Affordable Connectivity in Appalachia

The Federal Communications Commission‘s (FCC) Affordable Connectivity Program (ACP) reduces internet access barriers by providing eligible households with up to $30 per month to help cover internet bills. Nearly 3.5 million households in the Appalachian Region qualify for ACP benefits, but only 1.42 million – almost 41% – are enrolled in the program. ARC has long been investing in the expansion and deployment of broadband across the region, but has now has partnered with FCC to help more Appalachian households make their internet more affordable once connected.

How can you engage your community?

ARC’s Broadband Program Manager, Curtis Hansen, joined FCC on a four-day roadtrip through Appalachian Maryland, Ohio, and West Virginia to raise awareness about ACP among local officials and community members. Thanks to the National Broadband Resource Hub and Rural Innovation Strategies, Inc., the findings have been compiled into four core steps.

Step #1

Convene Local Leaders

Local leaders have a unique role to play in bridging the participation gap and helping community members access the ACP program. The group who should be convened will differ with every community, but should likely include elected officials, representatives of the schools, libraries, churches, nonprofits, social service organizations, and any other civic- and economically-minded groups.

Step #2

Identify Key Roles

There are two roles, typically filled by local leaders, that every community needs to successfully increase enrollment: educators and communicators.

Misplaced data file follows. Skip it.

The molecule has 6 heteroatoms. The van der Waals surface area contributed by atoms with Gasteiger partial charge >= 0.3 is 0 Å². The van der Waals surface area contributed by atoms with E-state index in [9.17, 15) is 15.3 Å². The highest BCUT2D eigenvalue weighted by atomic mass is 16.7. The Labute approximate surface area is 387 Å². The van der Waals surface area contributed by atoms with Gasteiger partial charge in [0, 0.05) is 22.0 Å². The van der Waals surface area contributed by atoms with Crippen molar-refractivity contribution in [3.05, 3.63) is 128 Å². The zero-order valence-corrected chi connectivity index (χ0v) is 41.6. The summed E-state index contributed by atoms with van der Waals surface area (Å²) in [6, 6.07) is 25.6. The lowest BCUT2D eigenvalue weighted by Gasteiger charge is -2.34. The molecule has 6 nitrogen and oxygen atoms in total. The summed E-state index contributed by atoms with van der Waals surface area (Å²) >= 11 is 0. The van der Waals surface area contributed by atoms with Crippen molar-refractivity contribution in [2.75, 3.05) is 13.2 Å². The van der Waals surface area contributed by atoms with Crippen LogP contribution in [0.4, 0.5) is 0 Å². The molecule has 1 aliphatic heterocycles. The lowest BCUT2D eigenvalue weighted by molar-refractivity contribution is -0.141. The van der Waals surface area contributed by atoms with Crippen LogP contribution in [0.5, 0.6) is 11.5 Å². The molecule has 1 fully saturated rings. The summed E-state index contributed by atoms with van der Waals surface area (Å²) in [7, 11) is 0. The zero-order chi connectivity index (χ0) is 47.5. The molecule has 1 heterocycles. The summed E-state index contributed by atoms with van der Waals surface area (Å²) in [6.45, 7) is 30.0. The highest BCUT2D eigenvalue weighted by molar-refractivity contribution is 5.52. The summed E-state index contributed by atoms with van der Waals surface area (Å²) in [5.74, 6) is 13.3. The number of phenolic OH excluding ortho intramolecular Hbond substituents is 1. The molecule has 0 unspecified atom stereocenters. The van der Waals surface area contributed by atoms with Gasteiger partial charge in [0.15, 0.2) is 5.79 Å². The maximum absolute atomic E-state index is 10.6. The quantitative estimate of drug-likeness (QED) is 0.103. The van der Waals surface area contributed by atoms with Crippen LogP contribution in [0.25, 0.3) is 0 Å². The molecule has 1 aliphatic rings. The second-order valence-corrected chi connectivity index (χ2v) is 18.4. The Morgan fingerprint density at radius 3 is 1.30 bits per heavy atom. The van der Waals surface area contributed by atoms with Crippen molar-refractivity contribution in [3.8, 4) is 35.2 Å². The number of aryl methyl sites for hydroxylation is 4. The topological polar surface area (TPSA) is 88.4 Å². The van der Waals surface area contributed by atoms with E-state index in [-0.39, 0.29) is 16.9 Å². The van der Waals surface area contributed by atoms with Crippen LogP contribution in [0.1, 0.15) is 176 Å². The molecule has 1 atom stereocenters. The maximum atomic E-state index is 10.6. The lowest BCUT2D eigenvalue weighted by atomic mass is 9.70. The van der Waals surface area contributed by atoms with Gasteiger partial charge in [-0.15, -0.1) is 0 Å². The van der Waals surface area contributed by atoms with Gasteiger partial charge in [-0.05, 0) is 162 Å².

Educators help community members print and fill out an application or walks them through the process online.

Communicators raise awareness through trusted local platforms, such as verified social media accounts or radio stations.

Step #3

Make an Awareness Plan

Community leaders should begin by focusing on the most vulnerable populations and populations least likely to be aware of the ACP program: seniors, students, veterans, teachers, and social service workers. Ensuring that they understand and can educate their networks about ACP and how to sign up is crucial for success.

Step #4

Follow Up + Adjust as Necessary

Track your community’s participation level using official data or a more interactive tool like this one built by Rural Local Initiatives Support Corporation (Rural LISC). Get feedback on your awareness and enrollment plan from the consumer outreach team at the FCC by emailing

Impacts of Community Engagement

After meeting with local leadership across multiple counties, ARC’s Curtis Hansen noted that, while many officials were aware of the ACP program, most were shocked to find out that so few eligible homes participated. They were excited to learn that ARC funding can help ACP enrollment rates and overall digital literacy levels, and are eager to brainstorm the most effective ways to improve community outreach. 

ACP Participation

The map below displays the percent of eligible households in Appalachian counties participating in the ACP program. See the web mapping application for more tools and options.

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